condition. hands this shall happen to fall, will rank himself among those who are to be excepted from gene- like the light of the sun, may sometimes enable

Literature is a kind of intellectual light, which, ral censure.

us to see what we do not like; but who would I am, Sir, your humble servant.

wish to escape unpleasing objects, by condemnScire velim quare toties mihi, Nevole, tristis

ing himself to perpetual darkness ? Occurris fronte obductå, ceu Marsya vicius.-Jud.

Since, therefore, letters are thus indispensably There is no gift of nature, or effect of art, necessary, since we cannot persuade ourselves to however beneficial to mankind, which either by lose their benefits for the sake of escaping their casual deviations, or foolish perversions, is not mischiefs, it is worth our serious inquiry, how sometimes mischievous. Whatever may be the their benefits may be increased and their miscause of happiness, may be made likewise the chiefs lessened; by what means the harvest of cause of misery. The medicine, which, rightly our studies may afford us more corn and less applied, has power to cure, has, when rashness chaff; and how the roses of the gardens of or ignorance prescribes it, the same power to science may gratify us more with their fragrance, destroy.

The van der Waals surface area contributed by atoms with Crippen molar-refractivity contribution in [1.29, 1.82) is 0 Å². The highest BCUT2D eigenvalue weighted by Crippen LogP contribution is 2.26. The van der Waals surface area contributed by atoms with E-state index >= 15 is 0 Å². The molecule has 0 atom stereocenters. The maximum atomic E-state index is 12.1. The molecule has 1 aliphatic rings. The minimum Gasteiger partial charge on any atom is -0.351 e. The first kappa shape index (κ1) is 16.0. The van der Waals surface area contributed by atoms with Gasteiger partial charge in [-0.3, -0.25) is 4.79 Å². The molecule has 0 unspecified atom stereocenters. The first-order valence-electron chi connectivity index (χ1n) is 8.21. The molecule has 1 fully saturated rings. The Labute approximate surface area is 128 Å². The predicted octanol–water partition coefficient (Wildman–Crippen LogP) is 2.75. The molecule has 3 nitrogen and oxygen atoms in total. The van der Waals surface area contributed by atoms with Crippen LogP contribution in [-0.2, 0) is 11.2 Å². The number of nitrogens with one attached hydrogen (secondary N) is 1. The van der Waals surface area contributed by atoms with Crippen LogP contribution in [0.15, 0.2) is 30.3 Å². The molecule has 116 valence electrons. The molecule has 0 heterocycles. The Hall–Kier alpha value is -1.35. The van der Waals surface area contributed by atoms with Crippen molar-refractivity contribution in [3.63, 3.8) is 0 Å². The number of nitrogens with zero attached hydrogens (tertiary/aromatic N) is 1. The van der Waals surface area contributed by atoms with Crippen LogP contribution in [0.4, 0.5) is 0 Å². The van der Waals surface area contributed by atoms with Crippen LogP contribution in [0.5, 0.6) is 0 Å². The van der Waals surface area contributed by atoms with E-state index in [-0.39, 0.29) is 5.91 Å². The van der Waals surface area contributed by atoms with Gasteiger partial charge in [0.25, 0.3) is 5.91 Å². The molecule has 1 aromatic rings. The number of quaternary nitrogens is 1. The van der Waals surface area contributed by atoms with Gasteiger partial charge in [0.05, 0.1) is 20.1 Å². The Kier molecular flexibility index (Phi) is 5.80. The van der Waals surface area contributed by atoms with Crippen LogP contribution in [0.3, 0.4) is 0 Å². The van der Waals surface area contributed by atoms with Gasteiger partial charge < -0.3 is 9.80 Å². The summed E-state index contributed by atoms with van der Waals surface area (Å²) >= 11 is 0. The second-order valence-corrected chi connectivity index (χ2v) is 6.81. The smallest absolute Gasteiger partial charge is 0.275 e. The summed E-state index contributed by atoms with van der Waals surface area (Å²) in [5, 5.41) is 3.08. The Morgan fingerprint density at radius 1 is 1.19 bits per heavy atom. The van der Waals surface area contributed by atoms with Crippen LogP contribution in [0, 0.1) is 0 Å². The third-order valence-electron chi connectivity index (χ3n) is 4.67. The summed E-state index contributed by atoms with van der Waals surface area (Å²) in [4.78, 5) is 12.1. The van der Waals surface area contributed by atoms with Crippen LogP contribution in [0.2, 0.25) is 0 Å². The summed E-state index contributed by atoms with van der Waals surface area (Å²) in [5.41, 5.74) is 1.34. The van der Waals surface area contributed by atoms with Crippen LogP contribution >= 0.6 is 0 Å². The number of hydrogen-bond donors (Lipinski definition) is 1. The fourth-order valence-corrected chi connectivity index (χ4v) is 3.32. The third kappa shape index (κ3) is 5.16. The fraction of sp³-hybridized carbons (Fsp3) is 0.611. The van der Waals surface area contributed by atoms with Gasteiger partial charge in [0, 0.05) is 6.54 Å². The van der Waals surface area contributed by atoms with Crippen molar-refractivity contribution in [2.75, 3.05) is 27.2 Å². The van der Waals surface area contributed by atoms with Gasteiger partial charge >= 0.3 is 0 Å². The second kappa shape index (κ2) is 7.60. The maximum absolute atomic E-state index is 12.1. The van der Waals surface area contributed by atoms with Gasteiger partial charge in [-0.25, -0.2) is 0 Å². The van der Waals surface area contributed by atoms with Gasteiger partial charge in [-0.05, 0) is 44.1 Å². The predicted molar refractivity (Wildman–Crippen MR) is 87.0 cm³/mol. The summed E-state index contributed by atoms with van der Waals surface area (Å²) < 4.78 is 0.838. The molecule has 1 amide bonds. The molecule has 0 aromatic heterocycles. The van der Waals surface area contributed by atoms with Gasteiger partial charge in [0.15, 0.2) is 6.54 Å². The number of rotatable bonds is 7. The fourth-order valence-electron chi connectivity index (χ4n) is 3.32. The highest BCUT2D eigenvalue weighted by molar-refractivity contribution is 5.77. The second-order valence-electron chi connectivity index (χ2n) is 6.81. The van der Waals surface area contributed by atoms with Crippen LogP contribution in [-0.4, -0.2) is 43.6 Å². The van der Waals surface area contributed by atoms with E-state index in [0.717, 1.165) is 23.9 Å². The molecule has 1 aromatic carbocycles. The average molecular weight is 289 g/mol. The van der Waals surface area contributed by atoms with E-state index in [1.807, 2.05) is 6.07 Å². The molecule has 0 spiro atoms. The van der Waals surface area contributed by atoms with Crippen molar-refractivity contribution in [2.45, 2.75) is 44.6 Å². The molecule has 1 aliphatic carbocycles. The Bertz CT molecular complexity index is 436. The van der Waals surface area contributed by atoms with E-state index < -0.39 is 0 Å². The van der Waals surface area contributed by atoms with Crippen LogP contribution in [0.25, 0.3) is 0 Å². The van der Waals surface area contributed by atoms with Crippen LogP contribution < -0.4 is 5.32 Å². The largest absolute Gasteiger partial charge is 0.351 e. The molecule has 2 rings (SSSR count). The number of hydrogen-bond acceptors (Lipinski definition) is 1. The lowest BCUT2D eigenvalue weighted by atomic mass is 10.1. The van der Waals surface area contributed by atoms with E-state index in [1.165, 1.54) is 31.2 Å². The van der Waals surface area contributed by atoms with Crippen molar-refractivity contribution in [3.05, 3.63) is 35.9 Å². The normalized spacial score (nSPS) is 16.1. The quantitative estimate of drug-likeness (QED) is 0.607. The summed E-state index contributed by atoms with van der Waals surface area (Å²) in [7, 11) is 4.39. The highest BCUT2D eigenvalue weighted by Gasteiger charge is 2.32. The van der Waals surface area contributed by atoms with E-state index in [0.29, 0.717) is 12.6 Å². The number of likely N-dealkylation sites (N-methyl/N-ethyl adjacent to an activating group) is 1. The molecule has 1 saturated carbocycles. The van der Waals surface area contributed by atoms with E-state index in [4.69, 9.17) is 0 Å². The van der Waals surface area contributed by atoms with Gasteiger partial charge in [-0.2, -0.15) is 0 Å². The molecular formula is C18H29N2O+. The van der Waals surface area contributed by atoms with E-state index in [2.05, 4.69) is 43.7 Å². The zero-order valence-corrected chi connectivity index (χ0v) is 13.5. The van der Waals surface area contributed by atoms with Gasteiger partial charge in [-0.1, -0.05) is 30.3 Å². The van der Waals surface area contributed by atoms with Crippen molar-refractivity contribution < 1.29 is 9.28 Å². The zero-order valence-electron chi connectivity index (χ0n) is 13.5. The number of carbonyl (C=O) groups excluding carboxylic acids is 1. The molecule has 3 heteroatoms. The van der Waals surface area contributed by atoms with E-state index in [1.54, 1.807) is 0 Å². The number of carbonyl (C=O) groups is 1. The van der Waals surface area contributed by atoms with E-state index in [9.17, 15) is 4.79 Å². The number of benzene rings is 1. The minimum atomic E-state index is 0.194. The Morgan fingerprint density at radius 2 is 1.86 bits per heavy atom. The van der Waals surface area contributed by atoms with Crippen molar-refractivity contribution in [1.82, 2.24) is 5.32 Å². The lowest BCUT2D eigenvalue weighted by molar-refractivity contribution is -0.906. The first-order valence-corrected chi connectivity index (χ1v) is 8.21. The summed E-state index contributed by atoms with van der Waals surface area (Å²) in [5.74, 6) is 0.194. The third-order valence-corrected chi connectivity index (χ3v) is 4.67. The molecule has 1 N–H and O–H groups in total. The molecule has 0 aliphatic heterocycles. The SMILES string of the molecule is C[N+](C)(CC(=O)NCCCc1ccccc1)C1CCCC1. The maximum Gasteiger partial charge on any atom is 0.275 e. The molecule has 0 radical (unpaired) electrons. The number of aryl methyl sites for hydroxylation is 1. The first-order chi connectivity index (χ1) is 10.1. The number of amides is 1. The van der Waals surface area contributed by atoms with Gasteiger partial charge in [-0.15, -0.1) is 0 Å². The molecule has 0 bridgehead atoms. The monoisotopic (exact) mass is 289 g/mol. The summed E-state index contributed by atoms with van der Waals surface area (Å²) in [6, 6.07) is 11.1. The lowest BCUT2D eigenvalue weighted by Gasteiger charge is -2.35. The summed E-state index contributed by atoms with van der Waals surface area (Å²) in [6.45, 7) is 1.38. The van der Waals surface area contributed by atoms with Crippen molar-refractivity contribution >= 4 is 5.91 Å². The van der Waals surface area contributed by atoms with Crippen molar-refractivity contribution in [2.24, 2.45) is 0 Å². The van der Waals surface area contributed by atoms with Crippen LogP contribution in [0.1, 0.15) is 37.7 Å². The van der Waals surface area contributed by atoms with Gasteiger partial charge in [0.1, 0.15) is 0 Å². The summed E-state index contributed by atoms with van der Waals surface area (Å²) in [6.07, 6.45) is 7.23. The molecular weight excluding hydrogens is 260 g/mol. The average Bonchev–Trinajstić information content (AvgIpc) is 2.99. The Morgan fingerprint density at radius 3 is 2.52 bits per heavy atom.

and prick us less with their thorns. I have computed, at some hours of leisure, the I shall not at present mention the more forloss and gain of literature, and set the pain which midable evils which the misapplication of literait produces against the pleasure. Such calcula- ture produces, nor speak of churches infected tions are indeed at a great distance from mathe- with heresy, states inflamed with sedition, or matical exactness, as they arise from the induc- schools infatuated with hypothetical fictions. tion of a few particulars, and from observations These are evils which mankind have always made rather according to the temper of the com- lamented, and which, till mankind grow wise and putist, than the nature of things. But such a modest, they must, I am afraid, continue to lanarrow survey as can be taken, will easily show ment, without hope of remedy. I shall now that letters cause many blessings, and inflict touch only on some lighter and less extensive many calamities; that there is scarcely an indi evils, yet such as are sufficiently heavy to those vidual who may not consider them as imme- that feel them, and are of late so widely diffused, diately or mediately influencing his life, as they as to deserve, though perhaps not the notice of are chief instruments of conveying knowledge, the legislature, yet the consideration of those and transmitting sentiments; and almost every whose benevolence inclines inem to a voluntary man learns, by their means, all that is right or care of public happiness. wrong in his sentiments and conduct.